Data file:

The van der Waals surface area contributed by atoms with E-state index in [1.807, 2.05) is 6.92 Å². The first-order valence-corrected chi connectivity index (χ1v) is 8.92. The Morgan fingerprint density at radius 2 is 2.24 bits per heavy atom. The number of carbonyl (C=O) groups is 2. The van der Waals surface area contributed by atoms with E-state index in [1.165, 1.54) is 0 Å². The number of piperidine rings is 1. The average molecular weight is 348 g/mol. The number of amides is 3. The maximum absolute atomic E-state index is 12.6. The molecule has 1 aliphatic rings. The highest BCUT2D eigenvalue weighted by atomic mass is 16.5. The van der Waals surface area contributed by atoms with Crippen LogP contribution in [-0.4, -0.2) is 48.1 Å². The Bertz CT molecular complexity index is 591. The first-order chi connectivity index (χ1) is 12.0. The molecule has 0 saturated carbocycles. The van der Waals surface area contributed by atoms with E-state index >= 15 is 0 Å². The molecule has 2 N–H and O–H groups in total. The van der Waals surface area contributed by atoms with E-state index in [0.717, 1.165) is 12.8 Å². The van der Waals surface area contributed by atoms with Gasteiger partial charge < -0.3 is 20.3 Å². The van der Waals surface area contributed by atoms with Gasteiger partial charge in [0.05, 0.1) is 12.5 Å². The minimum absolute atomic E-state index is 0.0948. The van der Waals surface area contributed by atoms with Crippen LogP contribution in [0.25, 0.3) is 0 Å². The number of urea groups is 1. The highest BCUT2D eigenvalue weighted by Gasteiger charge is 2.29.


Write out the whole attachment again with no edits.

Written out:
The van der Waals surface area contributed by atoms with E-state index in [1.807, 2.05) is 6.92 Å². The first-order valence-corrected chi connectivity index (χ1v) is 8.92. The Morgan fingerprint density at radius 2 is 2.24 bits per heavy atom. The number of carbonyl (C=O) groups is 2. The van der Waals surface area contributed by atoms with E-state index in [1.165, 1.54) is 0 Å². The number of piperidine rings is 1. The average molecular weight is 348 g/mol. The number of amides is 3. The maximum absolute atomic E-state index is 12.6. The molecule has 1 aliphatic rings. The highest BCUT2D eigenvalue weighted by atomic mass is 16.5. The van der Waals surface area contributed by atoms with Crippen LogP contribution in [-0.4, -0.2) is 48.1 Å². The Bertz CT molecular complexity index is 591. The first-order chi connectivity index (χ1) is 12.0. The molecule has 0 saturated carbocycles. The van der Waals surface area contributed by atoms with E-state index >= 15 is 0 Å². The molecule has 2 N–H and O–H groups in total. The van der Waals surface area contributed by atoms with E-state index in [0.717, 1.165) is 12.8 Å². The van der Waals surface area contributed by atoms with Gasteiger partial charge < -0.3 is 20.3 Å². The van der Waals surface area contributed by atoms with Gasteiger partial charge in [0.05, 0.1) is 12.5 Å². The minimum absolute atomic E-state index is 0.0948. The van der Waals surface area contributed by atoms with Crippen LogP contribution in [0.25, 0.3) is 0 Å². The number of urea groups is 1. The highest BCUT2D eigenvalue weighted by Gasteiger charge is 2.29.